Revival of statewide property tax considered

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Mary Adams of Garland (Source: Facebook)
Mary Adams of Garland (Source: Facebook)
Mary Adams of Garland (Source: Facebook)

AUGUSTA – Lawmakers on the Taxation Committee heard testimony Wednesday on a proposal that may give state government the power to collect property taxes, but with only a hollow concept draft to consider, it’s unclear what the bill would do.

Democrats say the concept bill, L.D. 369, would provide funding equality between schools in poor and wealthy areas. But Republicans see the bill as a throwback to the failed statewide property tax bill that Maine voters repealed in the 1970s.

“This bill is a phantom bill, it’s just a title and sentence. And yet we’re having a hearing on it,” said Mary Adams of Garland, the lone citizen who testified against the bill.

Adams is the chair of Maine’s center-right coalition and a longtime crusader for fiscally responsible government. She fought against the statewide property tax in the 1970s, leading a petition effort which resulted in the repeal of the tax on Dec. 5, 1977. She recalled the turmoil the tax caused in Maine cities and towns, and said reviving the long-defeated tax would be a terrible idea.

Adams urged the committee to hold a public hearing on the bill once it was actually written – something Taxation Committee co-chair Sen. Anne Haskell (D-Cumberland) said may or may not happen.

“I hope there is a committee hearing, because there is nothing here,” said Adams. “It would be a disservice to the people of Maine if they did not have the chance to speak about the bill once they know what’s in it.”

“It sounds very much like you’re considering a statewide property tax like what was in the School Finance Act of 1973,” she said.

Haskell would neither confirm nor deny that L.D. 369 is an attempt at enacting a statewide property tax and declined to answer Adams’ questions on the matter. (Those testifying at committee hearings are typically not allowed to ask questions of lawmakers.)

L.D. 369 is sponsored by Sen. Chris Johnson (D-Lincoln) and co-sponsored by House Majority Leader Seth Berry (D-Bowdoinham), Senate President Justin Alfond (D-Portland), Sen. Rebecca Millett (D-Cumberland), Rep. Walter Kumiega III (D-Deer Isle), and Rep. W. Bruce MacDonald (D-Boothbay).

Johnson first introduced his bill to the Legislature’s Education Committee in April. At the time, his testimony emphasized the need to bring about an education funding model similar to that of Vermont.

“We must redesign the way Maine raises revenues necessary to fund the costs of providing a good education,” said Johnson.

Johnson’s reference to Vermont’s education funding model largely confirms Adams’ suspicion. Since 1997, Vermont has assumed sole responsibility for funding local education via a statewide tax on property.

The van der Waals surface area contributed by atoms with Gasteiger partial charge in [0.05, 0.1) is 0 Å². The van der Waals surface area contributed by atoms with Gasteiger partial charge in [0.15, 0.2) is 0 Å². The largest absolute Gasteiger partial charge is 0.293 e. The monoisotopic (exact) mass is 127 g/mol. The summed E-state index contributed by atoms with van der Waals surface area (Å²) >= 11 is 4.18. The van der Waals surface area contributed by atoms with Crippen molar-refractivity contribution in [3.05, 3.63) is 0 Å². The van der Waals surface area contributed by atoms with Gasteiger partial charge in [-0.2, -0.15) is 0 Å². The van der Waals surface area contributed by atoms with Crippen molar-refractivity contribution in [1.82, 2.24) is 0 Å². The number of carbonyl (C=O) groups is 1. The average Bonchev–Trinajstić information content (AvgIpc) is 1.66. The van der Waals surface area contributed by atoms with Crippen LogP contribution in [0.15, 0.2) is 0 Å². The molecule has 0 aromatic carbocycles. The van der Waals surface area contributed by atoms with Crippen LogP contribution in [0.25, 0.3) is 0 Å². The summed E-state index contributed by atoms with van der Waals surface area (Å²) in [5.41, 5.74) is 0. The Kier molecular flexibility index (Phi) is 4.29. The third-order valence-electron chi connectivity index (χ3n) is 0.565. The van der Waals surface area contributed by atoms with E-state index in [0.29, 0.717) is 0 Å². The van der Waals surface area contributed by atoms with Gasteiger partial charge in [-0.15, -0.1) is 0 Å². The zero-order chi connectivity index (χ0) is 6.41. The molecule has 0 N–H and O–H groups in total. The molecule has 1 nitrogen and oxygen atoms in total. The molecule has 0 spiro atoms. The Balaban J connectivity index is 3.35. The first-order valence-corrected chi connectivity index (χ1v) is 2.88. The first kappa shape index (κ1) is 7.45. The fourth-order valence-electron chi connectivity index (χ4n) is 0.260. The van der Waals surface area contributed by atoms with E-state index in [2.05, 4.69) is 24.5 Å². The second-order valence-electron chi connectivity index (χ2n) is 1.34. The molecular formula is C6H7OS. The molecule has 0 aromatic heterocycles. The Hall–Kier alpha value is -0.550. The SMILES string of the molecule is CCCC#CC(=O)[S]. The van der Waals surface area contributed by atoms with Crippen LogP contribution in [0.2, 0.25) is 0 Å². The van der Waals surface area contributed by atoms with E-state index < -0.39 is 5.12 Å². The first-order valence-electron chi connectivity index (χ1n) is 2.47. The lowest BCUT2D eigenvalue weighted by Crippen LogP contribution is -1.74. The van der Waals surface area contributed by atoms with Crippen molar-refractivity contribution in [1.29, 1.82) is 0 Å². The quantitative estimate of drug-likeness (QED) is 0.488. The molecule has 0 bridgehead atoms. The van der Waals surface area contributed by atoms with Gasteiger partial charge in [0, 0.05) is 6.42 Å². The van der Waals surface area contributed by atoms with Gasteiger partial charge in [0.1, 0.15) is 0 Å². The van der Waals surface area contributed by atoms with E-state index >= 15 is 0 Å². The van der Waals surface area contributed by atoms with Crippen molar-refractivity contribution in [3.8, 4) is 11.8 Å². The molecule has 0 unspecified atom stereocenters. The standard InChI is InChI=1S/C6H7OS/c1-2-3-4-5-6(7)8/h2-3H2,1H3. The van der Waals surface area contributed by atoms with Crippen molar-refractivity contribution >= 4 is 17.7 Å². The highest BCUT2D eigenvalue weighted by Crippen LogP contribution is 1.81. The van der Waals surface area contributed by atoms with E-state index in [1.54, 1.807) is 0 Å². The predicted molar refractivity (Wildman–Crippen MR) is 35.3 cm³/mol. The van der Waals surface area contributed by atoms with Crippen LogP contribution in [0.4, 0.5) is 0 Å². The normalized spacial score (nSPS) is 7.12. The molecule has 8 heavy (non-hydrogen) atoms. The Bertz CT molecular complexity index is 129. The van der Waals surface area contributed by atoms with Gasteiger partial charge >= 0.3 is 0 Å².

“Act 60 of 1997 (subsequently amended by Act 68 of 2003) vested the state with sole responsibility for funding education, instituted a new state property tax system, and created the Education Fund. All tax revenue to support public education in Vermont, except for some federal funds, is raised through state taxes,” according to VTTransparency.org.

Adams concluded her testimony with strong warning: “Whatever you do: stay away from the state-mandated property tax, because if you do pass it, you’ll have me on your doorstep. And if I die, my husband has promised to have me stuffed and put in the Hall of Flags to make sure that it never comes back again.”

14 COMMENTS

  1. The Democrats must stay awake nights thinking of ways to “Tax and Spent” or should it be “Spend and Tax” their way out of every financial bind. How about “Cutting and Saving’ . Now there is a new concept.

  2. Folks need to read the bill sponsor testimony from last April referenced in this link: http://www.mainelegislature.org/legis/bills/getTestimonyDoc.asp?id=6870

    Steve: Do you think you could track down that “Picus Report” and publish a link to it?

    And while we’re at it, let’s take a look at the Maine Constitution, which reads as follows:

    Article VIII.
    Part First.
    Education.

    Section 1. Legislature shall require towns to support public schools; duty of Legislature. A general diffusion of the advantages of education being essential to the preservation of the rights and liberties of the people; to promote this important object, the Legislature are authorized, and it shall be their duty to require, the several towns to make suitable provision, at their own expense, for the support and maintenance of public schools; and it shall further be their duty to encourage and suitably endow, from time to time, as the circumstances of the people may authorize, all academies, colleges and seminaries of learning within the State; provided, that no donation, grant or endowment shall at any time be made by the Legislature to any literary institution now established, or which may hereafter be established, unless, at the time of making such endowment, the Legislature of the State shall have the right to grant any further powers to alter, limit or restrain any of the powers vested in any such literary institution, as shall be judged necessary to promote the best interests thereof.